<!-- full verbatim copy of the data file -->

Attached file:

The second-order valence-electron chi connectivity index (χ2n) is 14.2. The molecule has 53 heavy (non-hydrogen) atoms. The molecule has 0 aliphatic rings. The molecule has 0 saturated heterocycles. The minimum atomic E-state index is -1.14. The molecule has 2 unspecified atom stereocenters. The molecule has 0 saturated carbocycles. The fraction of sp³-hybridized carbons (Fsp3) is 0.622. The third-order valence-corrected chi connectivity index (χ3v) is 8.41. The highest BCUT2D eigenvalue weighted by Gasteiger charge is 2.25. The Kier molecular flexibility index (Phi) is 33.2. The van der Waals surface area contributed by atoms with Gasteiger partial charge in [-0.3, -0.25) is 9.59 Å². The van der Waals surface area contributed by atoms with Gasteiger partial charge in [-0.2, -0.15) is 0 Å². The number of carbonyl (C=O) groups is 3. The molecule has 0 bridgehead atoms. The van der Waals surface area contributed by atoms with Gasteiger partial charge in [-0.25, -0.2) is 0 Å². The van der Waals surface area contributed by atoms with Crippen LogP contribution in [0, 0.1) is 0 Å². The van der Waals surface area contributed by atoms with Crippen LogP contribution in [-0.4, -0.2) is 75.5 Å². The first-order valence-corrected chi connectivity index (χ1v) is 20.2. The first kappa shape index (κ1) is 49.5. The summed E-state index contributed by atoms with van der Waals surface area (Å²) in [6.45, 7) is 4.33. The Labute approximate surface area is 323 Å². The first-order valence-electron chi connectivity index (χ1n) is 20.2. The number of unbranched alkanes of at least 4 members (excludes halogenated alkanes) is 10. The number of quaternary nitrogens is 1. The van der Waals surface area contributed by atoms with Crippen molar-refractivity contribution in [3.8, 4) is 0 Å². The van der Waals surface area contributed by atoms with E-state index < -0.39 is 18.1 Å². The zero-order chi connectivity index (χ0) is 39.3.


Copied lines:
The second-order valence-electron chi connectivity index (χ2n) is 14.2. The molecule has 53 heavy (non-hydrogen) atoms. The molecule has 0 aliphatic rings. The molecule has 0 saturated heterocycles. The minimum atomic E-state index is -1.14. The molecule has 2 unspecified atom stereocenters. The molecule has 0 saturated carbocycles. The fraction of sp³-hybridized carbons (Fsp3) is 0.622. The third-order valence-corrected chi connectivity index (χ3v) is 8.41. The highest BCUT2D eigenvalue weighted by Gasteiger charge is 2.25. The Kier molecular flexibility index (Phi) is 33.2. The van der Waals surface area contributed by atoms with Gasteiger partial charge in [-0.3, -0.25) is 9.59 Å². The van der Waals surface area contributed by atoms with Gasteiger partial charge in [-0.2, -0.15) is 0 Å². The number of carbonyl (C=O) groups is 3. The molecule has 0 bridgehead atoms. The van der Waals surface area contributed by atoms with Gasteiger partial charge in [-0.25, -0.2) is 0 Å². The van der Waals surface area contributed by atoms with Crippen LogP contribution in [0, 0.1) is 0 Å². The van der Waals surface area contributed by atoms with Crippen LogP contribution in [-0.4, -0.2) is 75.5 Å². The first-order valence-corrected chi connectivity index (χ1v) is 20.2. The first kappa shape index (κ1) is 49.5. The summed E-state index contributed by atoms with van der Waals surface area (Å²) in [6.45, 7) is 4.33. The Labute approximate surface area is 323 Å². The first-order valence-electron chi connectivity index (χ1n) is 20.2. The number of unbranched alkanes of at least 4 members (excludes halogenated alkanes) is 10. The number of quaternary nitrogens is 1. The van der Waals surface area contributed by atoms with Crippen molar-refractivity contribution in [3.8, 4) is 0 Å². The van der Waals surface area contributed by atoms with E-state index < -0.39 is 18.1 Å². The zero-order chi connectivity index (χ0) is 39.3.